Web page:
The two ideas are compatible because they are talking about two very different things. One is coordinate time (two clocks, one at each event, and some synchronization convention) and the other is proper time (one clock which moves along some path between both events).
  6. Jun 9, 2012 #5
    So, just to make sure I understand, the proper time is dependent on which clock and which path we choose to consider... meaning that every clock reads its own proper time?

    Does that mean that in the twin paradox, both twins could claim their own time is their measured proper time?

    The proper time my textbook talks about is really a special one in which the only possible path is a straight line (because we aren't considering acceleration) and therefore my book is actually applying the name proper time to this straight line path between the two events.

    But in GR, with acceleration considered, the proper time is maximized-- but the proper time is still the amount of time measured by a clock in its own rest frame?
    Last edited: Jun 9, 2012
  7. Jun 9, 2012 #6


    Staff: Mentor

    Yes, exactly.

    Yes. Your age is just your own proper time since birth.

    that is a little unfortunate that it is using non standard terminology. Such a path is usually called a geodesic, but the time along a geodesic is not usually given a special name.

    You can do acceleration in SR (just not gravity), but otherwise, yes.
  8. Jun 9, 2012 #7
    Thank you very much for clearing that up!

    My one last question now has to do with the spacetime interval, s. If s^2=r^2-(ct)^2, where r is separation in space and t is the time difference between events, what does it mean when we solve for the t between events if we let r=0... So I'm asking about what the time in a time-like separation means. That's what we've called proper time in class, but it shouldn't really be called that?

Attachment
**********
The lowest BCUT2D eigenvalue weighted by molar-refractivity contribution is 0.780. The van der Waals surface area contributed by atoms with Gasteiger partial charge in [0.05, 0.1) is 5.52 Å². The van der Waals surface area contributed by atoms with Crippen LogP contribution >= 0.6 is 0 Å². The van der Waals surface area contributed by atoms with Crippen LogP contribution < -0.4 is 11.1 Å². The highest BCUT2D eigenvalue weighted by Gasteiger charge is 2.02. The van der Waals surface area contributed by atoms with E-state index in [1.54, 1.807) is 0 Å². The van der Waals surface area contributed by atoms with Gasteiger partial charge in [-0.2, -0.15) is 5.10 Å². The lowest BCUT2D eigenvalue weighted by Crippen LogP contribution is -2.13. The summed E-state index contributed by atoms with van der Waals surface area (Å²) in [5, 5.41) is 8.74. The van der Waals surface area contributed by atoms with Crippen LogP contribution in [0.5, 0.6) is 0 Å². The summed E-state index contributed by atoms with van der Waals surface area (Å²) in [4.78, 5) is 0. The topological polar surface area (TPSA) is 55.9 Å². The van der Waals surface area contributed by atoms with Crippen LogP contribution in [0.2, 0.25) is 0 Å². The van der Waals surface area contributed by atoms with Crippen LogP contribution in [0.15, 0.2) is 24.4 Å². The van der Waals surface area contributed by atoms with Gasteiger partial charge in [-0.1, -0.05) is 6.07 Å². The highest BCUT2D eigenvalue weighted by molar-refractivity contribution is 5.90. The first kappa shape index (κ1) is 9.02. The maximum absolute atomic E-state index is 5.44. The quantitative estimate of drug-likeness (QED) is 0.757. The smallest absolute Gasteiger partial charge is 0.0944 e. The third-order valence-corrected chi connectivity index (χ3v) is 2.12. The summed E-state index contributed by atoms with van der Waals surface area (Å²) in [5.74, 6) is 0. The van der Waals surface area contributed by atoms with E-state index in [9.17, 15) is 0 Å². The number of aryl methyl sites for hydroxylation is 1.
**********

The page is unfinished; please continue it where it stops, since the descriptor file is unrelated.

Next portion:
9. Jun 9, 2012 #8


    Staff: Mentor

    I wouldn't call it that. t is a coordinate time. It is the coordinate time between the two events in the inertial frame where the two events are co-located.

    However, please, if you are taking a class then make sure that you can give the professor the answer that he wants to hear in the vocabulary that he wants to use. I cannot save your grade!
  10. Jun 9, 2012 #9
    Got it, thank you so much for clarifying!
  11. Jun 9, 2012 #10


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    Science Advisor

    Biologically, but legally? Would the traveling twin, after leaving as a child and returning only slightly aged, have to ask his brother to buy beer for him, even tough they have the same birth date in the id cart?
  12. Jun 9, 2012 #11


    Staff: Mentor

    Hehe, I just had a vision of trying to explain relativity to a bunch of politicians.
  13. Jun 10, 2012 #12
    Careful. They might start pushing for schools to teach Intelligent Aging.
  14. Jun 10, 2012 #13


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    Staff: Mentor

    This problem shows up, almost as an afterthought, near the end of Heinlein's "Tunnel in the Sky". Different physics, because Heinlein needed the kids to return from summer camp :) having aged more than their parents, hence closer to legal adulthood.